Lessons from that Witch
Take another look at 1 Samuel 28. King Saul under heavy pressure from his enemies concludes that he is no longer entitled to the counsel of God. His prophet Samuel has been dead for approximately two years.
He panics and decides that, God's prohibition notwithstanding, he will seek out a woman with a familiar spirit and will entice her to call out the spirit of Samuel. She is a witch, a practitioner in dark divination.
There appears unto this woman the impression of an old man, asking why Saul has called for him and reinforcing the sad news that Saul is out of God's favour and going to join that spirit in the place of the dead, the Kingdom being torn from him and his sons. Could this visitor be Samuel?
Sounded authentic. Definitely supernatural and miraculous. Having nothing to do with the righteous agenda of God. But how do we know? First the laws of Moses condemned such a practice. Second the King knew by reputation that the woman was a witch. Third it was clear that God was offering no answer by prayer or by the oracles of Urim and Thumim or other prophets. Fourth this spirit said that Saul and his sons would soon join him in the afterlife. But consider most assuredly that rebellious and unbelieving Saul was not going to end up in the bliss enjoyed by the real Samuel. This messenger was a spirit of darkness having some knowledge of the situation and intent upon tormenting the pathetic Saul even before the time.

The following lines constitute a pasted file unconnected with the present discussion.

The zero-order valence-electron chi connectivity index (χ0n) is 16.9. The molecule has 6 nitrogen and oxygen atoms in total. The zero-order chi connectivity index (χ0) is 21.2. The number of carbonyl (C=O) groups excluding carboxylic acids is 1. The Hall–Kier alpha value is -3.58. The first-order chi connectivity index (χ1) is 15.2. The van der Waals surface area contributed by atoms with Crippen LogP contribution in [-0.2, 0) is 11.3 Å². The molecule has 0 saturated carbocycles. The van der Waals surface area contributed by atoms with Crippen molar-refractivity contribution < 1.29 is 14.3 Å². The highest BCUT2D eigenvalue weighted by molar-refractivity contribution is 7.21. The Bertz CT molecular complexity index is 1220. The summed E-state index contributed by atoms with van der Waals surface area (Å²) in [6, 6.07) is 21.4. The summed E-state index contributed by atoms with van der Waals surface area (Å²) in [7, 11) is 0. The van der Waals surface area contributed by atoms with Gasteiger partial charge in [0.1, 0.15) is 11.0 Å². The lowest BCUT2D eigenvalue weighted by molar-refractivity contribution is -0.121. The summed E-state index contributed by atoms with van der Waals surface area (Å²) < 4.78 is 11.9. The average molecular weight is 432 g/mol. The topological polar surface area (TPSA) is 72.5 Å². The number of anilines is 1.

Now carry this information over into religious services fraught with a frenzy for the arrival of the miraculous. They often get what appears to be their heart's desire, but only darkness and deception are at the bottom of it. Christ is not lifted up.
It was to a very young church that the Apostle Paul issued the timeless and worthy admonitions "Quench not the Spirit. Despise nor prophesyings. Prove all things; hold fast that which is good. Abstain from all appearance of evil."